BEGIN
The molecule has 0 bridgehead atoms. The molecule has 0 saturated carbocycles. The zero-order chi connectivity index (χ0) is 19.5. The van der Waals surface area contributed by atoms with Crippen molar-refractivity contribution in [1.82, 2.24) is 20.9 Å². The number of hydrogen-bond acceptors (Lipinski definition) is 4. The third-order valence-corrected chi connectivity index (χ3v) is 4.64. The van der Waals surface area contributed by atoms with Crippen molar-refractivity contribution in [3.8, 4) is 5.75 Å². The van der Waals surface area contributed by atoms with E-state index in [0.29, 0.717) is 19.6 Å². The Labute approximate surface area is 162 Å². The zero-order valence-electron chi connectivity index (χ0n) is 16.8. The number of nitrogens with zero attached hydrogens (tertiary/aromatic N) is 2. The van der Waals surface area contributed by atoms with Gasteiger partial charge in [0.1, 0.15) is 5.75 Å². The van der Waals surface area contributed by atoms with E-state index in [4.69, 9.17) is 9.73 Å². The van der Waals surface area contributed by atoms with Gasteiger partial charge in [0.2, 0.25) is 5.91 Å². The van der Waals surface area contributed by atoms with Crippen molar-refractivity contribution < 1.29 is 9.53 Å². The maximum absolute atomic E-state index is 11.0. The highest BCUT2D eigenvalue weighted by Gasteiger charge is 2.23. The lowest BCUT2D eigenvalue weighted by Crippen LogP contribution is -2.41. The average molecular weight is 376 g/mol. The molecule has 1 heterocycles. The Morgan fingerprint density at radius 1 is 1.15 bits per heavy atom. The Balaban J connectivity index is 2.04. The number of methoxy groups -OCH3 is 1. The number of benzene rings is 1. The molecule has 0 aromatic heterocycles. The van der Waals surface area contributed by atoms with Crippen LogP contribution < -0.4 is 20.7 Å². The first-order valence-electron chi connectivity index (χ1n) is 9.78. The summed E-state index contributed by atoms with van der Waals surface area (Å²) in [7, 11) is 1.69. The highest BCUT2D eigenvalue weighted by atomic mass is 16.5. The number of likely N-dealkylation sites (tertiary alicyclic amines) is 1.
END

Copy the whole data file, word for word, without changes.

The molecule has 0 bridgehead atoms. The molecule has 0 saturated carbocycles. The zero-order chi connectivity index (χ0) is 19.5. The van der Waals surface area contributed by atoms with Crippen molar-refractivity contribution in [1.82, 2.24) is 20.9 Å². The number of hydrogen-bond acceptors (Lipinski definition) is 4. The third-order valence-corrected chi connectivity index (χ3v) is 4.64. The van der Waals surface area contributed by atoms with Crippen molar-refractivity contribution in [3.8, 4) is 5.75 Å². The van der Waals surface area contributed by atoms with E-state index in [0.29, 0.717) is 19.6 Å². The Labute approximate surface area is 162 Å². The zero-order valence-electron chi connectivity index (χ0n) is 16.8. The number of nitrogens with zero attached hydrogens (tertiary/aromatic N) is 2. The van der Waals surface area contributed by atoms with Gasteiger partial charge in [0.1, 0.15) is 5.75 Å². The van der Waals surface area contributed by atoms with E-state index in [4.69, 9.17) is 9.73 Å². The van der Waals surface area contributed by atoms with Gasteiger partial charge in [0.2, 0.25) is 5.91 Å². The van der Waals surface area contributed by atoms with Crippen molar-refractivity contribution < 1.29 is 9.53 Å². The maximum absolute atomic E-state index is 11.0. The highest BCUT2D eigenvalue weighted by Gasteiger charge is 2.23. The lowest BCUT2D eigenvalue weighted by Crippen LogP contribution is -2.41. The average molecular weight is 376 g/mol. The molecule has 1 heterocycles. The Morgan fingerprint density at radius 1 is 1.15 bits per heavy atom. The Balaban J connectivity index is 2.04. The number of methoxy groups -OCH3 is 1. The number of benzene rings is 1. The molecule has 0 aromatic heterocycles. The van der Waals surface area contributed by atoms with Crippen LogP contribution < -0.4 is 20.7 Å². The first-order valence-electron chi connectivity index (χ1n) is 9.78. The summed E-state index contributed by atoms with van der Waals surface area (Å²) in [7, 11) is 1.69. The highest BCUT2D eigenvalue weighted by atomic mass is 16.5. The number of likely N-dealkylation sites (tertiary alicyclic amines) is 1.